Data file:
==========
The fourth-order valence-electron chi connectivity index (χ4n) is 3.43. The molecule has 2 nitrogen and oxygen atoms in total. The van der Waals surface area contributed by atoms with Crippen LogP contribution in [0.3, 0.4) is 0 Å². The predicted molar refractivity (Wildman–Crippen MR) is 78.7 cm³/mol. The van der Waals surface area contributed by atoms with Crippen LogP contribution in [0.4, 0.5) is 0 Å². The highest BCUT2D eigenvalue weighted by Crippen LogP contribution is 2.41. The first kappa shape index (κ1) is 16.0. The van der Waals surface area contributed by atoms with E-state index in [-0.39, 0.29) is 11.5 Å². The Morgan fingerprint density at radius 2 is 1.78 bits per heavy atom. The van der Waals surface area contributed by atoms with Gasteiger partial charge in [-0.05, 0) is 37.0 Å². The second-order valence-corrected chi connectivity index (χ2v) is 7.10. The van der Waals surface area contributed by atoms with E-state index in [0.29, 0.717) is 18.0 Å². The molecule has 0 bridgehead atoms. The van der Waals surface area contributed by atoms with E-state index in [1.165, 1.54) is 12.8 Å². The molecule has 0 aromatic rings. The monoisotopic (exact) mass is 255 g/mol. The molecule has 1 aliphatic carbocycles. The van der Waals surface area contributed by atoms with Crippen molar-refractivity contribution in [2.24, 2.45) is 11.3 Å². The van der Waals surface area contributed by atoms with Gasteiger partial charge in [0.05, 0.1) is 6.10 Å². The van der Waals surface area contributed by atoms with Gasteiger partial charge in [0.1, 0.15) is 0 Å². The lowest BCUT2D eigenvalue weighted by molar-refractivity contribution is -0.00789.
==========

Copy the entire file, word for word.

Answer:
The fourth-order valence-electron chi connectivity index (χ4n) is 3.43. The molecule has 2 nitrogen and oxygen atoms in total. The van der Waals surface area contributed by atoms with Crippen LogP contribution in [0.3, 0.4) is 0 Å². The predicted molar refractivity (Wildman–Crippen MR) is 78.7 cm³/mol. The van der Waals surface area contributed by atoms with Crippen LogP contribution in [0.4, 0.5) is 0 Å². The highest BCUT2D eigenvalue weighted by Crippen LogP contribution is 2.41. The first kappa shape index (κ1) is 16.0. The van der Waals surface area contributed by atoms with E-state index in [-0.39, 0.29) is 11.5 Å². The Morgan fingerprint density at radius 2 is 1.78 bits per heavy atom. The van der Waals surface area contributed by atoms with Gasteiger partial charge in [-0.05, 0) is 37.0 Å². The second-order valence-corrected chi connectivity index (χ2v) is 7.10. The van der Waals surface area contributed by atoms with E-state index in [0.29, 0.717) is 18.0 Å². The molecule has 0 bridgehead atoms. The van der Waals surface area contributed by atoms with E-state index in [1.165, 1.54) is 12.8 Å². The molecule has 0 aromatic rings. The monoisotopic (exact) mass is 255 g/mol. The molecule has 1 aliphatic carbocycles. The van der Waals surface area contributed by atoms with Crippen molar-refractivity contribution in [2.24, 2.45) is 11.3 Å². The van der Waals surface area contributed by atoms with Gasteiger partial charge in [0.05, 0.1) is 6.10 Å². The van der Waals surface area contributed by atoms with Gasteiger partial charge in [0.1, 0.15) is 0 Å². The lowest BCUT2D eigenvalue weighted by molar-refractivity contribution is -0.00789.